But were other questions answered as definitively? Beyond pitching, when you look right up the middle of the diamond, does the team know what it has at catcher, middle infield, centerfield?  And if they do know, do they like it at all for the medium or longer term?

Tao: Here's the thing about some of those other questions: I think we knew from the outset of the season that they were questions that we were kicking down the road by a year. If you thought that Kelly Johnson or Rajai Davis or Omar Vizquel were much more than seat fillers, you were probably hoping for more than they could deliver.

And that's not a bad thing. It doesn't hurt to go into a season with three or four guys on your active roster who are just there to fill in for the season, but who add depth and avoid the necessity of going into your farm system too early. Sure, this blog has had its fun with the "Menchersons" of the past few years, but even good teams - playoff teams! - have their share of scrubs to fill in on the margins. 

I suppose, though, that we’re all a bit disappointed with Yunel Escobar’s performance – wardrobe malfunctions, notwithstanding – and that a lot of us held out hope that Colby Rasmus was something more than slightly above average. And if those guys remain with the team through the winter, they probably end up at the top of the heap of questions that we’ll be posing through next season.

As for the pitching, I hear all the rational arguments and the well-founded excuses. Guys being pushed into the deep end and such. But then I think of the Jays signing Dustin McGowan to a multi-year deal, and I just can't get away from the sense that they were either off course or off their rocker this spring.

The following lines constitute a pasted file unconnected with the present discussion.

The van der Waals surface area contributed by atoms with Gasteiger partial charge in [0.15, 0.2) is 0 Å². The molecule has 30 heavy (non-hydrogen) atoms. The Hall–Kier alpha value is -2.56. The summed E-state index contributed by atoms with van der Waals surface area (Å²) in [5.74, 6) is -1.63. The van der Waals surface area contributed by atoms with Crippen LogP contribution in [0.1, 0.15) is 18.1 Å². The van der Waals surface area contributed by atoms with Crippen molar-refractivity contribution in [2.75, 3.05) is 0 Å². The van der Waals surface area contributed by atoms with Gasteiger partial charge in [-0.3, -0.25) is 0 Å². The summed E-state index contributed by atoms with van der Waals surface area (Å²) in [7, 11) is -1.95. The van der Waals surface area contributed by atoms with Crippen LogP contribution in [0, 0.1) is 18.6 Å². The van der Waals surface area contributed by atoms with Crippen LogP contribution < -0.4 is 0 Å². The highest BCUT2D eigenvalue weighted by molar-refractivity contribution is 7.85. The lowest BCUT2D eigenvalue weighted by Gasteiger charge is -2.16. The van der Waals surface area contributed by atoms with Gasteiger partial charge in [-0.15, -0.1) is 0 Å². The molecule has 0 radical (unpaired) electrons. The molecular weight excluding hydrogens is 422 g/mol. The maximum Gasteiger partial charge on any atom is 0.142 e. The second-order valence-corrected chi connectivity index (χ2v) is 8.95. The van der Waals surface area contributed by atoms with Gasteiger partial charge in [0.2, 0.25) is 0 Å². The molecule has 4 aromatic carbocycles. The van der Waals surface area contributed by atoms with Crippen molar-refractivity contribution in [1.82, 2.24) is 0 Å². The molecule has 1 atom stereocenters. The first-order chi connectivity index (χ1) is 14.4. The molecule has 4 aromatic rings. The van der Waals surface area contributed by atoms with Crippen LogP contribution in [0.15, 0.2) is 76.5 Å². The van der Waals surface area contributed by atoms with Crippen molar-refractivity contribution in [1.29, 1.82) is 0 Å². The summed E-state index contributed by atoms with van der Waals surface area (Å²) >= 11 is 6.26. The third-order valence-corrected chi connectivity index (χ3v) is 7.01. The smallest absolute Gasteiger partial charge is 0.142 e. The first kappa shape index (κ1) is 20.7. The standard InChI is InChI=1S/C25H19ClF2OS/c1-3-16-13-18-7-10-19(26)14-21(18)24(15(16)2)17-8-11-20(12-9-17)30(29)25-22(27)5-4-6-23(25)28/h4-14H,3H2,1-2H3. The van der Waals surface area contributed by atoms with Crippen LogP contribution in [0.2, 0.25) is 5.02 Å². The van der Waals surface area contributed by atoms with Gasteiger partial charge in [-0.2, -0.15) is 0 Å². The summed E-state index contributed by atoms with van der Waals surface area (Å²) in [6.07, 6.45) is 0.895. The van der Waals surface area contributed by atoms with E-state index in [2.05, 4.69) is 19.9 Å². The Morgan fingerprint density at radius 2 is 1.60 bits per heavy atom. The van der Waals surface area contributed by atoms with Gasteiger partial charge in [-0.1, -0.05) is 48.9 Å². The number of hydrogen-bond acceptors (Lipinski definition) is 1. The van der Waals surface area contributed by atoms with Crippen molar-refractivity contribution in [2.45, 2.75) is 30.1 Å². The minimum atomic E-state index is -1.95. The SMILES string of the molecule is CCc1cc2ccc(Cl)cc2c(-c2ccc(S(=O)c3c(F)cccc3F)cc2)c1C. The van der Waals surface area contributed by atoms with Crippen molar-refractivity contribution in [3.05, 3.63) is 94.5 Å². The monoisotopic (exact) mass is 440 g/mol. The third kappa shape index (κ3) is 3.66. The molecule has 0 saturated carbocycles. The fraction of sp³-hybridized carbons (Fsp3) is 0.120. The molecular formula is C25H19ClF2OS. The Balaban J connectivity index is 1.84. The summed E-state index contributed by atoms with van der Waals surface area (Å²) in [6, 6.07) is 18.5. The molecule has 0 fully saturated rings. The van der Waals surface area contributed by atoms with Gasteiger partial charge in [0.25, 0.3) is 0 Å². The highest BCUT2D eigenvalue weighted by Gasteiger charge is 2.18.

You know I’m not a spend to contend guy, but there better be some sort of arm that shows up in Dunedin this February, ready to throw 200 innings while not crushing my will to live. 

Org Guy: It's hard to separate the "here and now" with the "what's to come", though, which might be one of the reasons why fans of this team find themselves in such a funk.  Our freshest memories of 2012 are two months without Jose Bautista and a mason jar full of replaced elbow ligaments.  It's easy to lose sight of the fact that the roster that exists now is not the one that's going to open the 2013 season.  Just how different it will be remains to be seen, but some things will change.

If there's something about which to be optimistic, I'd like to think it's the fact that the AL East looks a bit more beatable than it used to.  I flat-out refuse to believe Baltimore is actually any good, because it would be damaging to my soul to do otherwise.  The Yankees will win a lot of games next year because Yankees gonna Yankee.  Tampa Bay had a strong finish to the year, and should continue to make noise. Who knows what path Boston will take, as a team that actively made itself worse this year?  The point is, even this stain of a season hasn't necessarily put them so far behind the pack that they can't catch up.  Maybe I'm being unrealistic, but that's what the off-season is for.

Tao: Let's wrap it up, because we all have a bus to catch, and these banker's boxes aren't going to fill themselves.